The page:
24 thoughts on “Simple Steps To Fix Crystallized Honey – Don’t Throw It Away!

  1. Margy

    In the winter we always have pots of water on top of the woodstove. We use the water for washing and dishes. If my honey crystallizes I just take the lid off and float the jar in the warm water. Mine is in a plastic container and it has been warmed this way many times. I don’t use a lot of honey but always like to have some on the shelf. – Margy

  2. Elaine

    Great Tip!! I have used the microwave before in a few increments at a time…but I like the idea of the sun doing for you!! Thanks for sharing on My 2 Favorite Things on Thursday – Hope to see you again this week!! Have a great week!! Pinned!

  3. Sue @ Frugal Gifts 2 Give

    What a Great tip! It has happened to me and I will definitely do this the next time! Thanks for sharing on Happiness is Homemade Party Link!

  4. Janet Vinyard

    I like the idea of using solar power rather than the microwave to de-crystallize the honey! Thanks for sharing! Blessings, Janet

  5. Omi at TBJRoadshow Podcast

    I used to LOVE the little bears, but I’ve managed to crack a few of them, which causes quite a mess in the cabinets to clean up. I just moved to New Mexico and am enjoying local honey here, which is all in glass jars. But I can’t figure out a clean, easy way to use it without getting honey all over the outside of the jar or all over my hands and my plate….

  6. Susan Mead

    Brilliant! Thanks for sharing. Bet my dad knows that as he kept bees. Sometimes we don’t learn everything from our parents tho – like this brilliant trick!

  7. Tracy @ Our Simple Homestead

    For the first time last year, I had honey start to turn, but like you said it was so easy to fix! The sun idea is great! I set my quart jar in a pan of boiling water and it only took a few minutes to soften back up. Thanks for sharing it on today’s Blog Hop!

  8. Cheryl

    I have had great success just setting the container of honey with the lid tightly shut, on the top rack of the dishwasher when I washed the dishes. Came out like new!

  9. Meredith Wouters

    Such a simple and effective idea! I have some crystallized honey at the back of my pantry that I was just wondering if I should throw away. Thanks for saving me from myself!

  10. Lindsey

    This is so great to know! With two honey crazy kiddos our honey doesn’t have much time to crystalize, but I’m glad to have a trick up my sleeve when it eventually happens:) Thanks for sharing at the Homestead Bog Hop!:)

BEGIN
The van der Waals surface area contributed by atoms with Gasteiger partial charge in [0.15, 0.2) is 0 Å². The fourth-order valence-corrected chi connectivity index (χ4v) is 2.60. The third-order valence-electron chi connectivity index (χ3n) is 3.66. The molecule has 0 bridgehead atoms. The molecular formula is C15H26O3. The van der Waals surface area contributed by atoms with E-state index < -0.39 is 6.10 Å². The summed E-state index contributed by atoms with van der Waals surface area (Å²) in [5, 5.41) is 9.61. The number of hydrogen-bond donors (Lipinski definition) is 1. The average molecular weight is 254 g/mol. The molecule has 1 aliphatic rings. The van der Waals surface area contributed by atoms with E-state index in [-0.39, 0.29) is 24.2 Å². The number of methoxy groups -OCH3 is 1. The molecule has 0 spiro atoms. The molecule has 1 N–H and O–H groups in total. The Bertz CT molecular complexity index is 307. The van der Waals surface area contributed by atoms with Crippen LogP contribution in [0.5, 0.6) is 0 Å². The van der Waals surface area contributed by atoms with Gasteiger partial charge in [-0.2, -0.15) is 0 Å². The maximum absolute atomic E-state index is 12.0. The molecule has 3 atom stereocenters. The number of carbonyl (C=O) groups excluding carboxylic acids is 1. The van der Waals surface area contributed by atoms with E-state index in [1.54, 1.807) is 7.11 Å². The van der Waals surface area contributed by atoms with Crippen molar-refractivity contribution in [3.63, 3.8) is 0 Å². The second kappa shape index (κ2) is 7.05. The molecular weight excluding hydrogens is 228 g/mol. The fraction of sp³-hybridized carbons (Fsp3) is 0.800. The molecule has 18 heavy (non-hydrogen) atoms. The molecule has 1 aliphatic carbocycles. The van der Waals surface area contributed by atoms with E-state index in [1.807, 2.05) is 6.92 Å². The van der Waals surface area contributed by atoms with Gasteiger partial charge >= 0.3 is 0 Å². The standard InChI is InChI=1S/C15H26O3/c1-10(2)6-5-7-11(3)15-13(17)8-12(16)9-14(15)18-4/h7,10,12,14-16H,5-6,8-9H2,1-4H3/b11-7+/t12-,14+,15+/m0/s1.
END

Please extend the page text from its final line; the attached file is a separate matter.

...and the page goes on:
11. Shelly

    This is my first time visiting your blog, I’m enjoying it! 🙂 That’s a neat idea to melt it in the sun, I will have to try it out. I have a bunch that’s crystallized on me.

  12. Laurie S.

    I also get my local honey by the quart. I split it into 2 pint jars. One goes in the cupboard, the other in the freezer. The bee lady told me to store in the freezer or the cupboard, never the frig. When the pint is low, I take the one from the freezer and let thaw on the counter.
    If I don’t eat the pint fast enough, I put the jar in the pan and then heat the water. LOVE honey!

  13. Gentle Joy

    I warm mine up with warm water… and I also am careful not to overdo the heat… I don’t want to kill any of those wonderful enzymes. After reading your post, I am wondering WHY I have never thought to use solar heat to do this… so simple, yet I never thought of it. Thank you. 🙂

  14. Sage R.

    I use honey mixed with apple cider vinegar as a facial a couple times a month. Recently my honey bear started to crystallize, so today I warmed it for a few seconds in the microwave, and continued with my facial regimen, but this time the crystallized honey worked as a scrub as I removed it from my face. Leaving my skin even more soft than the normal regimen.

  15. Melanie @

    I just poured my honey into a glass jar yesterday to rid of crystallization. I just zapped it for a bit in the microwave. I’ve used set the container in warm water too liquify it again. Never thought of just setting out in the sun though.

  16. Kathi

    I’ve heated it in a pan of water before but using the sun’s power is genius! I live in Oklahoma and can do the same thing here. For some reason my local beekeeper sells honey in plastic jars and it crystallizes so much more quickly in plastic. I’ve started pouring it into glass when I bring it home now. Thank you for sharing at the HomeAcre Hop; I hope you’ll join us again this Thursday.

  17. michelle

    Thanks for the tip. I don’t use a lot of honey so this is a big problem for me.

  18. Linda @ A La Carte

    I have some honey I need to work with and so I’m glad to see your advice here. Thanks for linking to TTF!

  19. Lori D.

    Ha! Honey doesn’t last long enough in my house to crystallize! My husband and daughter both eat it right off the spoon! And I mix a small cup of water, 2 tsps Bragg’s Apple Cider Vinegar, and 1 tsp of honey for all of us every night and we drink it for the many, many health benefits it provides!

  20. Zoe @ecothrifty

    I have a massive tub of crystallized honey, but I don’t live in a hot country. I do have a sunny conservatory though, so might try that. Thanks for the tip!

    1. Texas Homesteader Post author

      Zoe – Maybe place your crystallized honey in a lidded glass jar & place the jar on the dashboard of your car on a sunny day? Heat inside a closed-up car can really jump & I’ve heard of people using that for heating up various things. Just a thought…

  21. Candy C.

    “I don’t enjoy the thought of putting a spoon of drippy sweet honey in my mouth” WHAT?!? Dang, I love licking the honey off the spoon! LOL!!
    I also buy local honey in quart jars but I actually transfer it to a ‘honey bear’ to make it easier to measure for my baking. I was having trouble holding and pouring from the big jar with my slowly progressing arthritis. 🙁